Page 32

A hack's life

The Spectator

Sir: I read with interest the article written by Stephen Glover (Media studies, 12 September) and I would like to clarify a few points. Mr Glover refers to redundancy pay- ments...

Dickens and slavery

The Spectator

Sir: I much appreciated most of Jonathan Sumption's review of Vol. X of The Letters of Charles Dickens of which I was editor (Books, 5 September); but I must bring up one point,...

LETTERS Conservatives and the euro

The Spectator

Sir: Maybe it is Bruce Anderson not Chris Patten who has detached himself from real- ity over the single currency (Politics, 12 September). Chris Patten has not plumped (any...

Aid absurdities

The Spectator

Sir: Clare Short (`No, better than the previ- ous 500', 5 September) misses the point of Peter Bauer's and Cranley Onslow's article, which is that foreign aid bolsters the power...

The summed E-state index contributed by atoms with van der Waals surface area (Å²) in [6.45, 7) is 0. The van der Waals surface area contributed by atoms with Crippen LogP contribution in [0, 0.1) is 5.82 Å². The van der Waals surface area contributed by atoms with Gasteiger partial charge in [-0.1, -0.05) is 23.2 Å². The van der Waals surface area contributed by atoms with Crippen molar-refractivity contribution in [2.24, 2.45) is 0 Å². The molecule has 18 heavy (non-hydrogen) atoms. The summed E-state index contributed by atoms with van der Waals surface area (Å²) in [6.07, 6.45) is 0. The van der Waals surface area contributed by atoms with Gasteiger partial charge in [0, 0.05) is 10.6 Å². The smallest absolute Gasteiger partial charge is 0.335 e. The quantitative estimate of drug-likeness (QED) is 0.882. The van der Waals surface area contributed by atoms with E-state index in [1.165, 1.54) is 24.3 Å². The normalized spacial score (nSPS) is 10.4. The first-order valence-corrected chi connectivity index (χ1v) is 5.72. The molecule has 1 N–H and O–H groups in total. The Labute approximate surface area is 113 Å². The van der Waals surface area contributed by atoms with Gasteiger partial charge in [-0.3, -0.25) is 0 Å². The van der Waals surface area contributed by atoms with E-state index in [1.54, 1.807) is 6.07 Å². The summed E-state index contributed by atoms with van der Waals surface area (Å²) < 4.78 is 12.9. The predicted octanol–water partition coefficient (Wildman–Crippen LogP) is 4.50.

Sir: Thank God there is some hope for the Conservative

The Spectator

party yet (Another voice, 12 September). It should be obvious to anyone but the most blinkered Euronutter that Tony Blair and New Labour will never lose an election over the...

Page 33

The Markov mystery

The Spectator

Sir: In his interesting article 'Who (or what) was Georgi Markov?' (12 September) Mark Honigsbaum suggests that the motives for the assassination of Georgi Markov were the need...

Easily deceived

The Spectator

Sir: In answer to A.E. Dale (Letters, 5 September), I had no real suspicion that my table at the Ecu de France was bugged, even though I knew that my home tele- phone number...

Opera buffa

The Spectator

Sir: Martin Davidson, producer of the BBC documentary Maria Callas: A Big Destiny, claims (Letters, 15 August) that my con- tention that it was full of inaccuracies 'sim- ply...

Just like Charles?

The Spectator

Sir: Lewis Jones's comparison of the morn- ing after the death of Queen Astrid with the morning after the death of Princess Diana (`Just like Diana', 5 September), is...

Sad reader

The Spectator